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Gear Prudence: For the first time this year, I’m trying to bike to work all year round. But since the time change, I have found the rides home absolutely terrifying. It’s just so dark! I bought bright lights, and it still doesn’t seem safe enough. I have no problem driving or walking at night, but something about bicycling in the dark scares the crap out of me. Is something wrong with me? Help! —Please, I’m Totally Cowering Here Because Lights Aren’t Completely Keen

Dear PITCHBLACK: The night is dark and full of terrors. But if it’s any consolation, those same terrors are out in the daytime too, where sunlight exposes the full contours of their scariness. Wait, this doesn’t sound like consolation at all. If you’ve purchased bright bike lights—and they’re truly bright—you should be able to see approaching hazards and are quite visible to other road users, which are the two things that make riding in the dark perilous. 

Bicycling combines the exposure of walking with the speed of driving, so it’s no surprise that your reaction to the nighttime is different. GP thinks you’ll probably grow more accustomed to night riding with additional time and practice. It’s new for you and you shouldn’t automatically expect any new experience to instantaneously feel comfortable. But if it remains truly miserable and no amount of additional lights makes you feel more secure, don’t martyr yourself. —GP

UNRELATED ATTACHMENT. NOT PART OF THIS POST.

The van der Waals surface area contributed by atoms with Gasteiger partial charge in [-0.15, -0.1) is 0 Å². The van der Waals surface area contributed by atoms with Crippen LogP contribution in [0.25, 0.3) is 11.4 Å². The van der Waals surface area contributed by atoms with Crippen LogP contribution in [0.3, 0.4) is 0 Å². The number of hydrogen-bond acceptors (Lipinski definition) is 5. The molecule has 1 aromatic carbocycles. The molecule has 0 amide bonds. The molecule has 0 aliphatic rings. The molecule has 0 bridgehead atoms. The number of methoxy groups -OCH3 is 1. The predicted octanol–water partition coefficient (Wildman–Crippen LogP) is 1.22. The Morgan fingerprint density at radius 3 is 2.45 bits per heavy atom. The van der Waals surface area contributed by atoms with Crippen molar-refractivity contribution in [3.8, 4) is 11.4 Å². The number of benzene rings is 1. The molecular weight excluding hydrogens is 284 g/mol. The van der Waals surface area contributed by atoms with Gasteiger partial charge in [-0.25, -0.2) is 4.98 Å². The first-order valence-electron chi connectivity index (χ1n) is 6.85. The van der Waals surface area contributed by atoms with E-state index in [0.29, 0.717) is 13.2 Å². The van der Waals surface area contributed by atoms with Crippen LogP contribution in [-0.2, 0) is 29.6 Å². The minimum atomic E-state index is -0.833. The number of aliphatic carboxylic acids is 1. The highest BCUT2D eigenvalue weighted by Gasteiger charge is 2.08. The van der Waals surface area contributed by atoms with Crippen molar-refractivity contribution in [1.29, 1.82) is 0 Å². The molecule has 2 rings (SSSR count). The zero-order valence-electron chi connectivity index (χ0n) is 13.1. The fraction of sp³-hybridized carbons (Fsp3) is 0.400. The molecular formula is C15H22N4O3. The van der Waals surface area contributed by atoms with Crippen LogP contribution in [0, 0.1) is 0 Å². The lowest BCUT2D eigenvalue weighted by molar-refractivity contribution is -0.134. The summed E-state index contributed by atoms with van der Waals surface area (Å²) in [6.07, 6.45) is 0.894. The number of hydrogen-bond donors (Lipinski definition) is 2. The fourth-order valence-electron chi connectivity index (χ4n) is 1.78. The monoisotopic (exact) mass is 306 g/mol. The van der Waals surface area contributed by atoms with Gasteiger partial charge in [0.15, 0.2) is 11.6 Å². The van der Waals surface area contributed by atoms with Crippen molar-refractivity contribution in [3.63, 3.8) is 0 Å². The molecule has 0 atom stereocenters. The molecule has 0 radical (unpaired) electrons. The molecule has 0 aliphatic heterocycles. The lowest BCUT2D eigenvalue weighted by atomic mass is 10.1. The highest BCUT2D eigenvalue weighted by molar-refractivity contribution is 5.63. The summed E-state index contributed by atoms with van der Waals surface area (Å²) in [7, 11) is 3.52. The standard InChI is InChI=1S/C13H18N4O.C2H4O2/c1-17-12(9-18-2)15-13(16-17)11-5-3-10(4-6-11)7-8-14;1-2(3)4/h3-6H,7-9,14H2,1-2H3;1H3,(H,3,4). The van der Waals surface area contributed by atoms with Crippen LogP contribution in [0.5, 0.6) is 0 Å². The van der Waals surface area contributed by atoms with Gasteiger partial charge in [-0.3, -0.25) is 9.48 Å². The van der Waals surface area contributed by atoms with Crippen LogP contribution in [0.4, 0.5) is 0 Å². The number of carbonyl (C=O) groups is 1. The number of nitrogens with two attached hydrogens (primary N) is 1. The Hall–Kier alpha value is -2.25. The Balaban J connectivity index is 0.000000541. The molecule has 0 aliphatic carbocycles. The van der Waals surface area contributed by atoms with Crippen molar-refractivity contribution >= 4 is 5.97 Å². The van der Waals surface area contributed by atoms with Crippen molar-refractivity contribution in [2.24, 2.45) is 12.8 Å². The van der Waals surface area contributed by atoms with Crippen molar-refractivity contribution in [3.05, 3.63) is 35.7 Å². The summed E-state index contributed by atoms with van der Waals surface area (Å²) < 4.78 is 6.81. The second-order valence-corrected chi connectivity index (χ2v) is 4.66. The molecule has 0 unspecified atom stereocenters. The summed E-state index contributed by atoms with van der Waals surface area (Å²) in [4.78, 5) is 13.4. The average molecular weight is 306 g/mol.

Gear Prudence: Ever have a really good first date, but then she totally ghosts? I thought we totally hit it off. Conversation was good and we seemed to click on multiple levels. I walked her back to the Metro and I had my bike with me. When I leaned in for a goodnight kiss, MY STUPID BIKE WAS IN THE WAY. I looked down, hesitated, pulled back and she pulled back too, and then that was it. She waved, went into the Metro and even though I’ve messaged her a few times since, nothing. Am I wrong to blame my bike? —Stymied Man Out Of Chances Here

Dear SMOOCH: Dude, that’s rough. But you’re blaming the bike? No way someone who was actually into you reverses course over some trifling top tube trepidation. GP fears that you misread the cues and that the lack of response indicates an absence of interest that would’ve existed even had your bike been better placed. For future reference, should you wish to continue biking to dates and want the possibility of the night wrapping up more favorably, heed the cri de coeur of cyclists everywhere: on your left! That’s where you should keep your date, with your bike on your right side. Not only will you keep your bike out of your way in case of kiss, you’ll also avoid getting drivetrain schmutz on you or her. —GP

Gear Prudence is Brian McEntee, who tweets @sharrowsDC.  Got a question about cycling? Email gearprudence@washcp.com.